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Musings on James Holzhauer

On Monday, James Holzhauer lost on the game show Jeopardy.


He was only about $60,000 off from Ken Jennings' record, the previous Jeopardy* champion's, when he lost. That's about his one-episode average. However, he was defeated by Emma Boettcher on the episode that was about to do it. And I was sad. Why would I be sad? There's no logical reason for me to be.


To answer this question, I will start by explaining my Jeopardy story. 


My Jeopardy Story

When I was younger, I had a major affinity for trivia. I committed to memorizing each president, their spouse, their vice president, their political party, and their term(s), and I still remember almost all of this, for example. So it's no surprise that I used to watch Jeopardy a lot. I got pretty good at getting the answers, too. 


But about a year ago, I stopped watching Jeopardy. All the trivia questions felt so useless to me. These contestants have to memorize so many random, pointless facts under the guise of educational value. 


Then James Holzhauer came along. I listened to the Planet Money podcast about his strategy (it's one of my favorite Planet Moneys ever) and started watching. I thought the way he played was interesting, and he was fun to watch. 


Tangent: The Wake

If I ever go on Jeopardy, I will definitely take inspiration from James Holzhauer's strategy. It's worth noting that a strategy similar to Holzhauer's has been utilized by many previous champions, and people still didn't use it very much until he came along, when many of his opponents used it. Many contestants still don't practice with the buzzer, for instance, even though all the pros do as well. I think there's a sort of "wake" that champions akin to Holzhauer leave, where they inspire people to use their strategy while they're on the show, but once they're off it, contestants revert to the norm.


[Wix-exclusive edit: This actually doesn't make any sense, because contestants didn't even know Holzhauer was a champion since Jeopardy is taped in advance]


Team Allegiance

First of all, I wasn't that sad when he lost. I wasn't depressed, mortified, or angry. I just wished that he won. I didn't get any money or even points if he won. Why? I think it's because of something called team allegiance. We feel the need to find a team that we are allegiant to and we can support unconditionally, in order to make watching things like sports games more interesting. This principle fits exactly. I only watched games with Holzhauer (though I might watch Emma Boettcher to see if she's the real deal–I bet she's the champion for at least a week; probably more, since she practiced the buzzer** and knows how to bet on Daily Doubles) and felt sad when he lost, because he was my team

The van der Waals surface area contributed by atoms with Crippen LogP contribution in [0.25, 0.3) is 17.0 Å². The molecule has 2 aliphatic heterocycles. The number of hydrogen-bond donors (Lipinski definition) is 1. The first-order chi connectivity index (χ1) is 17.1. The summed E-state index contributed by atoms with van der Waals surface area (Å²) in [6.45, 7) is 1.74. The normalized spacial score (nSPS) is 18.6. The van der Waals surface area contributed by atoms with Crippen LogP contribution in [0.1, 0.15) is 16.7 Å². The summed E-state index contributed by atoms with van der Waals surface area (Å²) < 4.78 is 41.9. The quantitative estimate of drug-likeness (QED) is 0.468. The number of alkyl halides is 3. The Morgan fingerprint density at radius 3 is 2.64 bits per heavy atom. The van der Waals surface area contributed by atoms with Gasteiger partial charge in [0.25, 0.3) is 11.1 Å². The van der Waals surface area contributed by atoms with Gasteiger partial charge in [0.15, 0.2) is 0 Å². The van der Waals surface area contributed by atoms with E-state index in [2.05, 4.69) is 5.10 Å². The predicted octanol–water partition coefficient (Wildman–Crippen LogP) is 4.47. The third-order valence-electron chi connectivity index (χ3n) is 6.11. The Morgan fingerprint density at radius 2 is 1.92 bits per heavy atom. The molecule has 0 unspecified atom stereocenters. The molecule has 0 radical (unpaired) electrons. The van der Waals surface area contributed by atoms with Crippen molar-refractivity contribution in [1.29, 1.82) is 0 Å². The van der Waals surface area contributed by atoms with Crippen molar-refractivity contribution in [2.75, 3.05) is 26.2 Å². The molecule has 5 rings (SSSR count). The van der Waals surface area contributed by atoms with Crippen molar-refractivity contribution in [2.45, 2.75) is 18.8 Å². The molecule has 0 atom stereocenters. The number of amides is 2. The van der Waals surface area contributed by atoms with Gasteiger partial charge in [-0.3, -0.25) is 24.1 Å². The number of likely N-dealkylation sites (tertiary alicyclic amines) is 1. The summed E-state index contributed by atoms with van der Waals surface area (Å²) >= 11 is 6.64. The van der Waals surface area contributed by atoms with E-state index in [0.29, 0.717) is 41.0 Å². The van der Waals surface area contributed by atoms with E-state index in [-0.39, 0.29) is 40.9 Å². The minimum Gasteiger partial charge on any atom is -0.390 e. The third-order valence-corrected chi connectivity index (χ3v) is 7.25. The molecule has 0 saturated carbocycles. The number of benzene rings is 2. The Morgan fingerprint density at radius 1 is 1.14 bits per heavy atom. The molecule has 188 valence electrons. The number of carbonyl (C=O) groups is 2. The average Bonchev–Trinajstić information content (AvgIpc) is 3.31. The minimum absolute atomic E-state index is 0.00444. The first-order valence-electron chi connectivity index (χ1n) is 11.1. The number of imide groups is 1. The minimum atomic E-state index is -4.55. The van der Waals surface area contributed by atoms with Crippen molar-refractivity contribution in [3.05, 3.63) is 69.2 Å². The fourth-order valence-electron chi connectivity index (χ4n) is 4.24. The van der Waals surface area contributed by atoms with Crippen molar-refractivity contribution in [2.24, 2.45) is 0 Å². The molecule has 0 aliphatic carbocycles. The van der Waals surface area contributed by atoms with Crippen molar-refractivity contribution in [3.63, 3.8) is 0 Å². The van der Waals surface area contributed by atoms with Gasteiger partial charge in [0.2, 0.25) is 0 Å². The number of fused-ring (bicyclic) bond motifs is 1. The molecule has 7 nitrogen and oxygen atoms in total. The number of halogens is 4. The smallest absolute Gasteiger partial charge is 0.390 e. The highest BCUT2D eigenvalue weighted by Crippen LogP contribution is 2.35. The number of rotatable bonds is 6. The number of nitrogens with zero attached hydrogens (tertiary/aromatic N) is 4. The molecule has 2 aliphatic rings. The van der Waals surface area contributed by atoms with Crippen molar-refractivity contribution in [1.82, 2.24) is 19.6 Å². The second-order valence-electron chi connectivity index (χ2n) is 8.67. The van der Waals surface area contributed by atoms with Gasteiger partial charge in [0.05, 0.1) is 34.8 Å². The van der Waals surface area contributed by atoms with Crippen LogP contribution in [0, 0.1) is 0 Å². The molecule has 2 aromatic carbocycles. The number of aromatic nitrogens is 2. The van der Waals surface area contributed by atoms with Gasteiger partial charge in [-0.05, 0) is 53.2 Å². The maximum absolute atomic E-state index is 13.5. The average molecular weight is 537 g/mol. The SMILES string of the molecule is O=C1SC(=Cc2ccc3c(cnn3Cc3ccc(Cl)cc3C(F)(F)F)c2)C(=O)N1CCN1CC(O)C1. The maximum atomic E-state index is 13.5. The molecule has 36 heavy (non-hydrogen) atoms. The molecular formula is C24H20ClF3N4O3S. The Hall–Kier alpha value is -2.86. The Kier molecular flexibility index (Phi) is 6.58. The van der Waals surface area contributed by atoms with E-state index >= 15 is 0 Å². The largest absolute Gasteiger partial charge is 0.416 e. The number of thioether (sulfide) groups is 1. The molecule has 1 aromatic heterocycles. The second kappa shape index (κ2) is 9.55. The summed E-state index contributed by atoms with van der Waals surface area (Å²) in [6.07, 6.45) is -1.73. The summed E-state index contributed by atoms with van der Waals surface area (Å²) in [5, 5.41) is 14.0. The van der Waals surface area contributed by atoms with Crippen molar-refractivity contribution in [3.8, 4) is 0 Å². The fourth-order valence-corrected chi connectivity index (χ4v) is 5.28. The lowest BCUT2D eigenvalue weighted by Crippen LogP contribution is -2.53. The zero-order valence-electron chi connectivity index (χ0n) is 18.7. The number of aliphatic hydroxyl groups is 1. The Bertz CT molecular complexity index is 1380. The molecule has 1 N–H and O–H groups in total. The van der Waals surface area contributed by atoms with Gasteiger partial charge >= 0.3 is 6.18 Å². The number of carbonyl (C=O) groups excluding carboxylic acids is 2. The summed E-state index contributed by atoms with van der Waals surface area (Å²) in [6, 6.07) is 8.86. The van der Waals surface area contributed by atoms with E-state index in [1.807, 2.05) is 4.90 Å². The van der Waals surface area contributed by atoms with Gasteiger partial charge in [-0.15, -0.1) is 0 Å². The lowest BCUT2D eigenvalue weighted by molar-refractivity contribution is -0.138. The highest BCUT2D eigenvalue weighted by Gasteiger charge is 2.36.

This actually fits perfectly with my idea of points from "Pointing Yourself in the Right Direction." I feel like his points are my points, so even though I'm not writing them down, I feel a sense of ownership in them.


Completionism

Another possible reason I was sad when James Holzhauer was defeated was that he was only around $60,000 off from beating Ken Jennings. I felt like he deserved to beat Jennings, as he was a better player in my opinion, and I felt allegiant to Holzhauer over Jennings. I just felt like the streak taking-over need to be completed, since it was so close. So now, fittingly, this post is complete. 


Thanks for reading what I wrote. Insert Jeopardy theme music here. 


–beautifulthorns


Originally aired June 05, 2019


*And yes, I know it's technically styled Jeopardy!

**This is actually a crucial strategy to winning in Jeopardy. Each contestant's goal is to buzz in right after the host, Alex Trebek, finishes talking, but before any of the other contestants do. See, most of the contestants are really good at trivia–that's why they're on Jeopardy. But really, Jeopardy is often more about buzzer skills than anything else. This was a main advantage of champions such as Holzhauer. Each additional game they win gives them more buzzer practice, decreasing the chance of defeat even further.

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